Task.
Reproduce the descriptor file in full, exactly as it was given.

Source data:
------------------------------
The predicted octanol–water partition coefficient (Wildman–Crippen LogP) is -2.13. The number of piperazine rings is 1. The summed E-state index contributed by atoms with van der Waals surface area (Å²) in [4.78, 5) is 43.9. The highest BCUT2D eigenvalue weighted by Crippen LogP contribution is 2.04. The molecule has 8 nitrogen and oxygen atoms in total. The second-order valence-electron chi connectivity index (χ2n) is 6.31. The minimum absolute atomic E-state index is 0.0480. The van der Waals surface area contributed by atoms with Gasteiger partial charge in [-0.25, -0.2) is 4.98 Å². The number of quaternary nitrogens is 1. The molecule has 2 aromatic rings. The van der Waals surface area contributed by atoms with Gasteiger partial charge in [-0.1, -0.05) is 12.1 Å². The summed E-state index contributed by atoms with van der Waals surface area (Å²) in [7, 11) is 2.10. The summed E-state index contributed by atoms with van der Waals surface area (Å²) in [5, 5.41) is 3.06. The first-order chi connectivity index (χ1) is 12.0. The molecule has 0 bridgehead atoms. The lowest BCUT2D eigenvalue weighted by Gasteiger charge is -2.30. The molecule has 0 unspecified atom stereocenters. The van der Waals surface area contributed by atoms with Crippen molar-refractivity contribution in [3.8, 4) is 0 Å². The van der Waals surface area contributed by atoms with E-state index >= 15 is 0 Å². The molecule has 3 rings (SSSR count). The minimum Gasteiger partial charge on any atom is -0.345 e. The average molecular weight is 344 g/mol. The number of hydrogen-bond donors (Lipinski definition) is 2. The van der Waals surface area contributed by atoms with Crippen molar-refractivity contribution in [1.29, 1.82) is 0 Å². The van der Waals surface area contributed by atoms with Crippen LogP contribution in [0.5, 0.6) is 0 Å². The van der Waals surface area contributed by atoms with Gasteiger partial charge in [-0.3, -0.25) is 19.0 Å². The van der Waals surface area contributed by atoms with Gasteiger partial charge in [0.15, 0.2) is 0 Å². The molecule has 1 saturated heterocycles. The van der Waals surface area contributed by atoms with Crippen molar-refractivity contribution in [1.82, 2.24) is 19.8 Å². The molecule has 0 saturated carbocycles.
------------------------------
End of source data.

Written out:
The predicted octanol–water partition coefficient (Wildman–Crippen LogP) is -2.13. The number of piperazine rings is 1. The summed E-state index contributed by atoms with van der Waals surface area (Å²) in [4.78, 5) is 43.9. The highest BCUT2D eigenvalue weighted by Crippen LogP contribution is 2.04. The molecule has 8 nitrogen and oxygen atoms in total. The second-order valence-electron chi connectivity index (χ2n) is 6.31. The minimum absolute atomic E-state index is 0.0480. The van der Waals surface area contributed by atoms with Gasteiger partial charge in [-0.25, -0.2) is 4.98 Å². The number of quaternary nitrogens is 1. The molecule has 2 aromatic rings. The van der Waals surface area contributed by atoms with Gasteiger partial charge in [-0.1, -0.05) is 12.1 Å². The summed E-state index contributed by atoms with van der Waals surface area (Å²) in [7, 11) is 2.10. The summed E-state index contributed by atoms with van der Waals surface area (Å²) in [5, 5.41) is 3.06. The first-order chi connectivity index (χ1) is 12.0. The molecule has 0 bridgehead atoms. The lowest BCUT2D eigenvalue weighted by Gasteiger charge is -2.30. The molecule has 0 unspecified atom stereocenters. The van der Waals surface area contributed by atoms with Crippen molar-refractivity contribution in [3.8, 4) is 0 Å². The van der Waals surface area contributed by atoms with E-state index >= 15 is 0 Å². The molecule has 3 rings (SSSR count). The minimum Gasteiger partial charge on any atom is -0.345 e. The average molecular weight is 344 g/mol. The number of hydrogen-bond donors (Lipinski definition) is 2. The van der Waals surface area contributed by atoms with Crippen molar-refractivity contribution in [1.29, 1.82) is 0 Å². The van der Waals surface area contributed by atoms with Crippen LogP contribution in [0.5, 0.6) is 0 Å². The van der Waals surface area contributed by atoms with Gasteiger partial charge in [-0.3, -0.25) is 19.0 Å². The van der Waals surface area contributed by atoms with Gasteiger partial charge in [0.15, 0.2) is 0 Å². The molecule has 1 saturated heterocycles. The van der Waals surface area contributed by atoms with Crippen molar-refractivity contribution in [1.82, 2.24) is 19.8 Å². The molecule has 0 saturated carbocycles.